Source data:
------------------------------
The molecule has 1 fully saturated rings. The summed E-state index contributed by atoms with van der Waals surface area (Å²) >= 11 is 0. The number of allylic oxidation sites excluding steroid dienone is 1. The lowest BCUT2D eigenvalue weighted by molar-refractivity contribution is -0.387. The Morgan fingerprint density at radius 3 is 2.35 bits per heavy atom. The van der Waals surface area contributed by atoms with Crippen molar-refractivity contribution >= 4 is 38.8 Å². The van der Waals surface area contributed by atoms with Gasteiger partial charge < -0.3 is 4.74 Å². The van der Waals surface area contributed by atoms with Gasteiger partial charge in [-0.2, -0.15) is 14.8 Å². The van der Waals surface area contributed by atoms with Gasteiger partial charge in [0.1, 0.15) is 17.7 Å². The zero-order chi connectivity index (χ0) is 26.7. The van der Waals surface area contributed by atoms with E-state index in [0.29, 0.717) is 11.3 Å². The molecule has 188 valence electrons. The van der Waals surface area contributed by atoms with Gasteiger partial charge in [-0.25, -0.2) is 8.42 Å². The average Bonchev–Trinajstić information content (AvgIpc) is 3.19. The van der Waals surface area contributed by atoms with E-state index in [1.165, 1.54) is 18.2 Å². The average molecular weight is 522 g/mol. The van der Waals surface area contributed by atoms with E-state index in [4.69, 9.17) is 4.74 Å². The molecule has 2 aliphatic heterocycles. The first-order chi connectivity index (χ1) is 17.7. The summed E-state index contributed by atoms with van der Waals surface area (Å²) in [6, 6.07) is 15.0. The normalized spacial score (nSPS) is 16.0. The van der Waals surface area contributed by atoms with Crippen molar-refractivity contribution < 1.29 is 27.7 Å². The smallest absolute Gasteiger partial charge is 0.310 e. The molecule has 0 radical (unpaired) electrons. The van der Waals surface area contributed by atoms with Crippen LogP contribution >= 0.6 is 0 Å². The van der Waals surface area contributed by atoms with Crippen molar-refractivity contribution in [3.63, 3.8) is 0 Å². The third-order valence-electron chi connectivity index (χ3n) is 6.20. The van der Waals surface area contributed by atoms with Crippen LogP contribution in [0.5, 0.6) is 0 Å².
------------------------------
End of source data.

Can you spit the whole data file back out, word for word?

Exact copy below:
The molecule has 1 fully saturated rings. The summed E-state index contributed by atoms with van der Waals surface area (Å²) >= 11 is 0. The number of allylic oxidation sites excluding steroid dienone is 1. The lowest BCUT2D eigenvalue weighted by molar-refractivity contribution is -0.387. The Morgan fingerprint density at radius 3 is 2.35 bits per heavy atom. The van der Waals surface area contributed by atoms with Crippen molar-refractivity contribution >= 4 is 38.8 Å². The van der Waals surface area contributed by atoms with Gasteiger partial charge < -0.3 is 4.74 Å². The van der Waals surface area contributed by atoms with Gasteiger partial charge in [-0.2, -0.15) is 14.8 Å². The van der Waals surface area contributed by atoms with Gasteiger partial charge in [0.1, 0.15) is 17.7 Å². The zero-order chi connectivity index (χ0) is 26.7. The van der Waals surface area contributed by atoms with E-state index in [0.29, 0.717) is 11.3 Å². The molecule has 188 valence electrons. The van der Waals surface area contributed by atoms with Gasteiger partial charge in [-0.25, -0.2) is 8.42 Å². The average Bonchev–Trinajstić information content (AvgIpc) is 3.19. The van der Waals surface area contributed by atoms with E-state index in [1.165, 1.54) is 18.2 Å². The average molecular weight is 522 g/mol. The van der Waals surface area contributed by atoms with E-state index in [4.69, 9.17) is 4.74 Å². The molecule has 2 aliphatic heterocycles. The first-order chi connectivity index (χ1) is 17.7. The summed E-state index contributed by atoms with van der Waals surface area (Å²) in [6, 6.07) is 15.0. The normalized spacial score (nSPS) is 16.0. The van der Waals surface area contributed by atoms with Crippen molar-refractivity contribution < 1.29 is 27.7 Å². The smallest absolute Gasteiger partial charge is 0.310 e. The molecule has 0 radical (unpaired) electrons. The van der Waals surface area contributed by atoms with Crippen LogP contribution >= 0.6 is 0 Å². The van der Waals surface area contributed by atoms with Crippen molar-refractivity contribution in [3.63, 3.8) is 0 Å². The third-order valence-electron chi connectivity index (χ3n) is 6.20. The van der Waals surface area contributed by atoms with Crippen LogP contribution in [0.5, 0.6) is 0 Å².